September 20, 2001; Leadership on display

America was still in a state of shock when President George W. Bush addressed our nation before a joint session of Congress on the night of September 20, 2011.  As the President spoke I felt a deep sense of pride in his leadership and for the first time since the terrorist attack nine days earlier my faith in America was restored.  Looking back on that evening and our President's speech a number of powerful images stand out in my memory.
President Bush began by addressing the state of our union:
We have seen it in the courage of passengers, who rushed terrorists to save others on the ground--passengers like an exceptional man named Todd Beamer.  And would you please help me to welcome his wife, Lisa Beamer, here tonight.  We have seen the state of our Union in the endurance of rescuers, working past exhaustion.  We've seen the unfurling of flags, the light of candles, the giving of blood, the saying of prayers--in English, Hebrew, and Arabic.  We have seen the decency of a loving and giving people who have made the grief of strangers their own.  My fellow citizens, for the last nine days, the entire world has seen for itself the state of our Union--and it is strong.
The President gave voice to our need to understand why the terrorists attacked us and in assessing the state of mind that drives our enemies he made statements which have turned out to be prophetic in the light of more recent developments:
Americans are asking, why do they hate us?  They hate what they see right here in this chamber--a democratically elected government.  Their leaders are self-appointed.  They hate our freedoms--our freedom of religion, our freedom of speech, our freedom to vote and assemble and disagree with each other.  They want to overthrow existing governments in many Muslim countries, such as Egypt, Saudi Arabia, and Jordan.  They want to drive Israel out of the Middle East.  They want to drive Christians and Jews out of vast regions of Asia and Africa.  These terrorists kill not merely to end lives, but to disrupt and end a way of life.  With every atrocity, they hope that America grows fearful, retreating from the world and forsaking our friends.  They stand against us, because we stand in their way.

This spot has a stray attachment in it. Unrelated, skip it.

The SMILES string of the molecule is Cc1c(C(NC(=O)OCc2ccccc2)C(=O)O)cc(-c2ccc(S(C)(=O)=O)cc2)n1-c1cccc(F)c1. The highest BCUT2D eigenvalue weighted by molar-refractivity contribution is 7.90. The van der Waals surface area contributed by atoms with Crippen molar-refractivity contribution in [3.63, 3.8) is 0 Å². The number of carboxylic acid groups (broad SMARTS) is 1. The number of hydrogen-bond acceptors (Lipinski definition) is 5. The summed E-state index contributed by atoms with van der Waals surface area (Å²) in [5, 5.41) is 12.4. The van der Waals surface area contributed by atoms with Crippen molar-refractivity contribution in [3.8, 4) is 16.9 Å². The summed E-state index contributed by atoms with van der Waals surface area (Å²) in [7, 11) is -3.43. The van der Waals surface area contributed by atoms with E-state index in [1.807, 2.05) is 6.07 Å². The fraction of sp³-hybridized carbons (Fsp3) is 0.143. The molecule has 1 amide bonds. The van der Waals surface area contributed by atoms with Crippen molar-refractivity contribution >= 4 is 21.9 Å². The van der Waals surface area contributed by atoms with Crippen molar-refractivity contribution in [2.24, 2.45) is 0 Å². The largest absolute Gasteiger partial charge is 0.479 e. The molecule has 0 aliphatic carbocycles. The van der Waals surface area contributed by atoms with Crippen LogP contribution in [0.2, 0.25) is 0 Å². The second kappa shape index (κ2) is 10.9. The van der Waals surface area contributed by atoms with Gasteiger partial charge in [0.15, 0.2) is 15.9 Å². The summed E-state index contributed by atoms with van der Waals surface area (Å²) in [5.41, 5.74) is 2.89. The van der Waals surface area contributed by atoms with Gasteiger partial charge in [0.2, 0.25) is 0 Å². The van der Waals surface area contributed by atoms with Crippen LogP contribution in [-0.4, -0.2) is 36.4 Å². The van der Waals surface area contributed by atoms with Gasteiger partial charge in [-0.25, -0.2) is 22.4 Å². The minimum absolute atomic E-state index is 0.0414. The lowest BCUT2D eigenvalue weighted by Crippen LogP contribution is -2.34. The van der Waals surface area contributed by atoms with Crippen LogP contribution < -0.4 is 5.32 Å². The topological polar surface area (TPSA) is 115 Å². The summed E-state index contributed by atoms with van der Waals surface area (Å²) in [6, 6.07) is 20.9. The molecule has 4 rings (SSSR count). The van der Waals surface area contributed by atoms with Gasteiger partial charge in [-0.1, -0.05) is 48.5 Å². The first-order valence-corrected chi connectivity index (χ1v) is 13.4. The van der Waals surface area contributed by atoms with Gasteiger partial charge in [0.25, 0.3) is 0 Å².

As President Bush neared the end of his speech he held up a police badge:
And I will carry this:  It is the police shield of a man named George Howard, who died at the World Trade Center trying to save others.  It was given to me by his mom, Arlene, as a proud memorial to her son.  This is my reminder of lives that ended, and a task that does not end.  I will not forget this wound to our country or those who inflicted it.  I will not yield; I will not rest; I will not relent in waging this struggle for freedom and security for the American people.  The course of this conflict is not known, yet its outcome is certain.  Freedom and fear, justice and cruelty, have always been at war, and we know that God is not neutral between them.
 That September evening ten years ago our nation witnessed poised and considerate leadership from our President in the face of incalculable tragedy.  Most of us who watched President Bush's thoughtful and moving speech will never forget the strength of character and steady resolve which he gave to our beleaguered nation.
September 20, 2011